Skip to main content
EU Science Hub
General publications22 May 2023Joint Research Centre1 min read

Long lasting drought led to crop failures in the Maghreb

The May edition of the JRC MARS Bulletin - Global outlook for North Africa - describes one of the worst droughts in recent decades in the Maghreb area.

Drought conditions
Dry conditions prevailed during the 2022-2023 cereal campaign in Morocco, Algeria and Tunisia, negatively affecting winter crops since the flowering stage and accelerating ripening at the expense of primary production.
© James Frid -

Drought conditions were particularly intense in March, negatively affecting the photosynthesis of winter cereals since the flowering stage, and accelerating ripening in April at the expense of primary production. This resulted in a downward revision of yield forecasts and in high probability of crop failures for several cereal-producing regions of the Maghreb. On the other hand, average to above-average production is expected in Libya and Egypt, where weather conditions have been more favourable and most of the crops are irrigated.


  • Morocco (MA): negative outlook for cereal production. Barley and wheat performed badly in most of the main regions. Cereals are in an advanced ripening stage.
  • Algeria (DZ): crop growth is well below average in most of the main cereal-producing regions. Drought was most pronounced during the flowering and grain filling stages. Cereals are in an advanced ripening stage.
  • Tunisia (TN): a compromised season is confirmed. High probability of crop failures in the northern inland regions.
  • Libya (LY): average to positive growing conditions due to moderate fluctuations of daily temperatures despite below-average rainfall. Cereals are ready for harvesting.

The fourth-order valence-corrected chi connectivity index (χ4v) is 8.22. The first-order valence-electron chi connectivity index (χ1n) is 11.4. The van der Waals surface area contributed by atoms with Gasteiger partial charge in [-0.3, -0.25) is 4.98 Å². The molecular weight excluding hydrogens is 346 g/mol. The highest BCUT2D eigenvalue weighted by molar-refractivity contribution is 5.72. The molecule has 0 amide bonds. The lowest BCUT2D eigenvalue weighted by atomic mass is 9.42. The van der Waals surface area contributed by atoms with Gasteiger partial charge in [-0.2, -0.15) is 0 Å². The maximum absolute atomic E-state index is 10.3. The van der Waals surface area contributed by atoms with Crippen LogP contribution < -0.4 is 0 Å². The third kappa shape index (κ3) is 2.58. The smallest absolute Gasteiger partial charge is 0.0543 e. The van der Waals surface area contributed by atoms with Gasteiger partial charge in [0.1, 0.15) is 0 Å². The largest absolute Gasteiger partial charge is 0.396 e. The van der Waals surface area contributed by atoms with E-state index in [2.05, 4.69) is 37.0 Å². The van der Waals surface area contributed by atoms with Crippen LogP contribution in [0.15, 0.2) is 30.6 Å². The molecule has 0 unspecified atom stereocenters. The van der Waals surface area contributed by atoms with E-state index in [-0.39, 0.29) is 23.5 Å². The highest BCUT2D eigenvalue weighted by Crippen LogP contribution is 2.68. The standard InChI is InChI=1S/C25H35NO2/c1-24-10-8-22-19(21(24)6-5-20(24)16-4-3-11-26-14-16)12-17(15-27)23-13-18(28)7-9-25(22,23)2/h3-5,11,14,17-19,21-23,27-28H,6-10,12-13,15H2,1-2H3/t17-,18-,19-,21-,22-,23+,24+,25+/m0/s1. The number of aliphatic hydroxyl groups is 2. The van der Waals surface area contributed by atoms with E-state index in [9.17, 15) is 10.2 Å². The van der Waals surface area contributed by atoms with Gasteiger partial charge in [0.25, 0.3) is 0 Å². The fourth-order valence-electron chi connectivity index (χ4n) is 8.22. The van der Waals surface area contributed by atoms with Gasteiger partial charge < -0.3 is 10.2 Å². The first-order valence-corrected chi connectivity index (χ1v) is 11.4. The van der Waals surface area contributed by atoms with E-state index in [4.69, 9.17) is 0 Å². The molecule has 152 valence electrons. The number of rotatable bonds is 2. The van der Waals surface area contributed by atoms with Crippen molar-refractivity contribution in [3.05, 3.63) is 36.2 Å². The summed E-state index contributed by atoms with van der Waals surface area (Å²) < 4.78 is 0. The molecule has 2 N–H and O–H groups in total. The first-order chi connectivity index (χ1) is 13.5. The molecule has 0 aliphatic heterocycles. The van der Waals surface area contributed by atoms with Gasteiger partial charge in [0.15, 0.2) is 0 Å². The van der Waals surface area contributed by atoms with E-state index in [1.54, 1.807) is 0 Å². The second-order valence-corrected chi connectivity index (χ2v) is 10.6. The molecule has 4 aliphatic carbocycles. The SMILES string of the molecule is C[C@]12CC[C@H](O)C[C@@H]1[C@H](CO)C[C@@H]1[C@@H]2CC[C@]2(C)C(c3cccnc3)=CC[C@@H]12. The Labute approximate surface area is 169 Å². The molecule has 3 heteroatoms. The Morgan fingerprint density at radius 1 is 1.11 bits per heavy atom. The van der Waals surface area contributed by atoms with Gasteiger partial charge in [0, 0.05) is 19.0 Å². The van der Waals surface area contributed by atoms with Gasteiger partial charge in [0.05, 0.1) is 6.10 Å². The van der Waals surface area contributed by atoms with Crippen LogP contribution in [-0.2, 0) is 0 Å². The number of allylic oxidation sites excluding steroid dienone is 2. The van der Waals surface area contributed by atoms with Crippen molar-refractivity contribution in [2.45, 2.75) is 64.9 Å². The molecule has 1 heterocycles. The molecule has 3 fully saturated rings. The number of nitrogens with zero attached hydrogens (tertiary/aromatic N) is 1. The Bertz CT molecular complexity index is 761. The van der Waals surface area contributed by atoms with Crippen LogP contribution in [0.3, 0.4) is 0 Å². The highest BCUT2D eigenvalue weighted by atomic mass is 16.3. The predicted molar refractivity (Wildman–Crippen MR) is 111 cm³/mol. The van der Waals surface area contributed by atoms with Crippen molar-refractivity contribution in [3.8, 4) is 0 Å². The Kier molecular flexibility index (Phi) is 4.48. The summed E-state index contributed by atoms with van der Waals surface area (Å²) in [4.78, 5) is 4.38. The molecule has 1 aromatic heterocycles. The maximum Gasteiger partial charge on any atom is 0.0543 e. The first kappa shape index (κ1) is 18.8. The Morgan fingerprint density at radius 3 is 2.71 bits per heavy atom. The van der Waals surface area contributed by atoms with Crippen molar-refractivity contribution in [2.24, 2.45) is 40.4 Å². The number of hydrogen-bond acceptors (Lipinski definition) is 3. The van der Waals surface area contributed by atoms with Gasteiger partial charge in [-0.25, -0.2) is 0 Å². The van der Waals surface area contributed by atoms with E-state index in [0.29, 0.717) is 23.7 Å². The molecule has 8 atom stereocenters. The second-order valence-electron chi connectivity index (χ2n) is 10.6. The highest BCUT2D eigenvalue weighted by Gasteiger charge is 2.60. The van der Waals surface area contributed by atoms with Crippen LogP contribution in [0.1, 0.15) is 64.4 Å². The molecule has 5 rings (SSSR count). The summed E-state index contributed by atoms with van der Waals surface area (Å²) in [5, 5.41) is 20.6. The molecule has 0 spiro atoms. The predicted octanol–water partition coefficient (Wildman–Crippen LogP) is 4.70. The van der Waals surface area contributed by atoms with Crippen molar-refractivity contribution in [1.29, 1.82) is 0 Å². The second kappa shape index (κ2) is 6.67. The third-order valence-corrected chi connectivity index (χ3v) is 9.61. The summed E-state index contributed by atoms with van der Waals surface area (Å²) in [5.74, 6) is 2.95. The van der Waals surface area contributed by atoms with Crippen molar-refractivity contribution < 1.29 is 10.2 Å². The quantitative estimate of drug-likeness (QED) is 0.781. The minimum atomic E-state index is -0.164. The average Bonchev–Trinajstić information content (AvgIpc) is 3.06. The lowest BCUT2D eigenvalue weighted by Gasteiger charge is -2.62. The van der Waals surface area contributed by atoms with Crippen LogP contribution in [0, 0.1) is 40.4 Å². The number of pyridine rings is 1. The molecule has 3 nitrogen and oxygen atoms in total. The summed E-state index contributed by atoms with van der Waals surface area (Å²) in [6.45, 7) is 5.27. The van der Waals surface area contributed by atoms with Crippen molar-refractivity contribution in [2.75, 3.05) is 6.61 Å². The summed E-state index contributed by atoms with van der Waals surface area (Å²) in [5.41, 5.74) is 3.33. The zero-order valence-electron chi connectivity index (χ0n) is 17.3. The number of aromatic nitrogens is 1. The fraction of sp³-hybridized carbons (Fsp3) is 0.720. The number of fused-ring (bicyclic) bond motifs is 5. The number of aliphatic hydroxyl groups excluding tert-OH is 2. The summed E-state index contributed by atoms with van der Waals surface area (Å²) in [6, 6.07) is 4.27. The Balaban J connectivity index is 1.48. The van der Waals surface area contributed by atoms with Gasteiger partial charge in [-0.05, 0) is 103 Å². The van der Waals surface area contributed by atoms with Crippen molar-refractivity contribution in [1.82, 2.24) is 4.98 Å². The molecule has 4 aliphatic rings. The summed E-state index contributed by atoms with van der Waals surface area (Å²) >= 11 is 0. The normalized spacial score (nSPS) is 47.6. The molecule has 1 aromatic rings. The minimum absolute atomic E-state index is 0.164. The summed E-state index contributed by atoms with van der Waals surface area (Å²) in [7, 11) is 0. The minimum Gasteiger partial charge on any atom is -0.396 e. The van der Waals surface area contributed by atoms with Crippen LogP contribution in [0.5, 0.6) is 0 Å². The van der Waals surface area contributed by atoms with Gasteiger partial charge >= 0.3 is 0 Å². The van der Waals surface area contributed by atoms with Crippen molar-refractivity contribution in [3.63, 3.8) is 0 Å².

• Egypt (EG): average to above-average expectations for cereal production. Crops are faring well thanks to the predominately irrigated arable land. Harvesting is about to begin.

Observed canopy conditions

Cumulated fAPAR relative anomalies for Morocco, Algeria and Tunisia
Cumulated fAPAR relative anomalies for Libya and Egypt

NDVI relative anomaly maps: the maps display differences between the Fraction of Absorbed Photosynthetically Active Radiation (fAPAR) computed from remote sensing imagery between 11 February to 10 May 2023, and the medium-term average (2013-2022) fAPAR for the same period. Positive anomalies (in green) reflect above-average canopy density, while negative anomalies (in red) reflect below-average canopy density.

Yield forecasts

MARS NA yield forecasts

Further information

JRC MARS (Monitoring Agricultural Resources) Bulletins


The latest information about global agricultural production hotspots for countries at risk of food insecurity is available on the JRC’s ASAP (Anomaly hot Spots of Agricultural Production).


Publication date
22 May 2023
Joint Research Centre
JRC portfolios

More news on a similar topic